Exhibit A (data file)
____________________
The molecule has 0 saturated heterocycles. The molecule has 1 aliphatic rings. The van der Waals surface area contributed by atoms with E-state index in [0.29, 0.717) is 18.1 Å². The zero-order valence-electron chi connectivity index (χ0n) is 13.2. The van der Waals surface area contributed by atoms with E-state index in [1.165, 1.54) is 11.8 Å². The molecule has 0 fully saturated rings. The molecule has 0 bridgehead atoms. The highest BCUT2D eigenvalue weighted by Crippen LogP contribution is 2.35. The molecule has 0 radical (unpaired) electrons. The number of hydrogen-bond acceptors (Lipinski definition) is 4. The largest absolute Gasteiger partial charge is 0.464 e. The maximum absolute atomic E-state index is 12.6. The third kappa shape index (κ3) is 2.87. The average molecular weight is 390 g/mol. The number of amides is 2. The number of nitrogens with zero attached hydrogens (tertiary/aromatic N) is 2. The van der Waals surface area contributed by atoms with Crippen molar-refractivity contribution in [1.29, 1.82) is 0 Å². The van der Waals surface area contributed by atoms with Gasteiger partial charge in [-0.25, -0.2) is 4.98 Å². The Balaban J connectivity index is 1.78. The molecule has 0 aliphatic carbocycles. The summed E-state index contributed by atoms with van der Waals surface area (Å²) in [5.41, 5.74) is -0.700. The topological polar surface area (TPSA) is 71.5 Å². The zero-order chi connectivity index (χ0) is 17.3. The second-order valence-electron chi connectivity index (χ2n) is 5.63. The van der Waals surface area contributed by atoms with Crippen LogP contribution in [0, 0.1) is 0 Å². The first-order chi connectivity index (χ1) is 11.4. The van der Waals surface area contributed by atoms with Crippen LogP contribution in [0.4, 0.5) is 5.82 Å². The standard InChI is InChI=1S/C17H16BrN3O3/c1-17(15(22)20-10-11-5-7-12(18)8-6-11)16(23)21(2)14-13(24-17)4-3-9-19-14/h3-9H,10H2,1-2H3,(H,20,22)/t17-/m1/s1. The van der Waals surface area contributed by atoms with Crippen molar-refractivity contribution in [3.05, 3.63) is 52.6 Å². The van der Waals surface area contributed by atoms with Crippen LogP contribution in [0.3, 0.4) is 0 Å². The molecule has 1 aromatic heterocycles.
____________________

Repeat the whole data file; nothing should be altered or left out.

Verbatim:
The molecule has 0 saturated heterocycles. The molecule has 1 aliphatic rings. The van der Waals surface area contributed by atoms with E-state index in [0.29, 0.717) is 18.1 Å². The zero-order valence-electron chi connectivity index (χ0n) is 13.2. The van der Waals surface area contributed by atoms with E-state index in [1.165, 1.54) is 11.8 Å². The molecule has 0 fully saturated rings. The molecule has 0 bridgehead atoms. The highest BCUT2D eigenvalue weighted by Crippen LogP contribution is 2.35. The molecule has 0 radical (unpaired) electrons. The number of hydrogen-bond acceptors (Lipinski definition) is 4. The largest absolute Gasteiger partial charge is 0.464 e. The maximum absolute atomic E-state index is 12.6. The third kappa shape index (κ3) is 2.87. The average molecular weight is 390 g/mol. The number of amides is 2. The number of nitrogens with zero attached hydrogens (tertiary/aromatic N) is 2. The van der Waals surface area contributed by atoms with Crippen molar-refractivity contribution in [1.29, 1.82) is 0 Å². The van der Waals surface area contributed by atoms with Gasteiger partial charge in [-0.25, -0.2) is 4.98 Å². The Balaban J connectivity index is 1.78. The molecule has 0 aliphatic carbocycles. The summed E-state index contributed by atoms with van der Waals surface area (Å²) in [5.41, 5.74) is -0.700. The topological polar surface area (TPSA) is 71.5 Å². The zero-order chi connectivity index (χ0) is 17.3. The second-order valence-electron chi connectivity index (χ2n) is 5.63. The van der Waals surface area contributed by atoms with Crippen LogP contribution in [0, 0.1) is 0 Å². The first-order chi connectivity index (χ1) is 11.4. The van der Waals surface area contributed by atoms with Crippen LogP contribution in [0.4, 0.5) is 5.82 Å². The standard InChI is InChI=1S/C17H16BrN3O3/c1-17(15(22)20-10-11-5-7-12(18)8-6-11)16(23)21(2)14-13(24-17)4-3-9-19-14/h3-9H,10H2,1-2H3,(H,20,22)/t17-/m1/s1. The van der Waals surface area contributed by atoms with Crippen molar-refractivity contribution in [3.05, 3.63) is 52.6 Å². The van der Waals surface area contributed by atoms with Crippen LogP contribution in [0.3, 0.4) is 0 Å². The molecule has 1 aromatic heterocycles.